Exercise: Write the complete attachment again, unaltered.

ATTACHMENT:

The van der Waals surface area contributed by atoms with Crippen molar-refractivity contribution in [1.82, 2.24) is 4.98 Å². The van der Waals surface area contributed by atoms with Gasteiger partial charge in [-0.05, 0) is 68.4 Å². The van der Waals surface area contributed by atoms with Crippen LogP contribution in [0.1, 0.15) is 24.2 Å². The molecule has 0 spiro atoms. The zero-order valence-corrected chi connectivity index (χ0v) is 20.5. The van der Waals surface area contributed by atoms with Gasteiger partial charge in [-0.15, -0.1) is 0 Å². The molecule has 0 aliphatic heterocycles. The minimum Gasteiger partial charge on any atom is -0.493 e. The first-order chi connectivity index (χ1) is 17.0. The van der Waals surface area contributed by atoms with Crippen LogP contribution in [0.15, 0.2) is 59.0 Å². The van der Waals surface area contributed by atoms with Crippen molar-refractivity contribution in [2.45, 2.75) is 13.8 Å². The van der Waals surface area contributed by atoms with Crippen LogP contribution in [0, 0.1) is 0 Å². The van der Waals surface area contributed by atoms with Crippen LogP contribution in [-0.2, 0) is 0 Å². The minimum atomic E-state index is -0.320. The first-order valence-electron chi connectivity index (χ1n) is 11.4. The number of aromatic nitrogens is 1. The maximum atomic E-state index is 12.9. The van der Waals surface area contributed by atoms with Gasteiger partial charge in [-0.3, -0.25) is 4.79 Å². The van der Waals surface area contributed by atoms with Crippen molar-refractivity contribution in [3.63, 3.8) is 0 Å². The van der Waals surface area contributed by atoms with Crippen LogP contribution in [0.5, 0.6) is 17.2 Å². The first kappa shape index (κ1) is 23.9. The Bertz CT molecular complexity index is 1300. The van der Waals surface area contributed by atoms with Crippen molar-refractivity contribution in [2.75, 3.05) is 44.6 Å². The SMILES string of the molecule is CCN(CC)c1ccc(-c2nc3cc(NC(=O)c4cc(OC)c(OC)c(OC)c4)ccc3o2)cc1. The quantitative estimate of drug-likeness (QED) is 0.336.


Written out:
The van der Waals surface area contributed by atoms with Crippen molar-refractivity contribution in [1.82, 2.24) is 4.98 Å². The van der Waals surface area contributed by atoms with Gasteiger partial charge in [-0.05, 0) is 68.4 Å². The van der Waals surface area contributed by atoms with Crippen LogP contribution in [0.1, 0.15) is 24.2 Å². The molecule has 0 spiro atoms. The zero-order valence-corrected chi connectivity index (χ0v) is 20.5. The van der Waals surface area contributed by atoms with Gasteiger partial charge in [-0.15, -0.1) is 0 Å². The molecule has 0 aliphatic heterocycles. The minimum Gasteiger partial charge on any atom is -0.493 e. The first-order chi connectivity index (χ1) is 17.0. The van der Waals surface area contributed by atoms with Crippen LogP contribution in [0.15, 0.2) is 59.0 Å². The van der Waals surface area contributed by atoms with Crippen molar-refractivity contribution in [2.45, 2.75) is 13.8 Å². The van der Waals surface area contributed by atoms with Crippen LogP contribution in [0, 0.1) is 0 Å². The van der Waals surface area contributed by atoms with Crippen LogP contribution in [-0.2, 0) is 0 Å². The minimum atomic E-state index is -0.320. The first-order valence-electron chi connectivity index (χ1n) is 11.4. The number of aromatic nitrogens is 1. The maximum atomic E-state index is 12.9. The van der Waals surface area contributed by atoms with Gasteiger partial charge in [-0.3, -0.25) is 4.79 Å². The van der Waals surface area contributed by atoms with Crippen molar-refractivity contribution in [3.63, 3.8) is 0 Å². The van der Waals surface area contributed by atoms with Crippen LogP contribution in [0.5, 0.6) is 17.2 Å². The first kappa shape index (κ1) is 23.9. The Bertz CT molecular complexity index is 1300. The van der Waals surface area contributed by atoms with Crippen molar-refractivity contribution in [2.75, 3.05) is 44.6 Å². The SMILES string of the molecule is CCN(CC)c1ccc(-c2nc3cc(NC(=O)c4cc(OC)c(OC)c(OC)c4)ccc3o2)cc1. The quantitative estimate of drug-likeness (QED) is 0.336.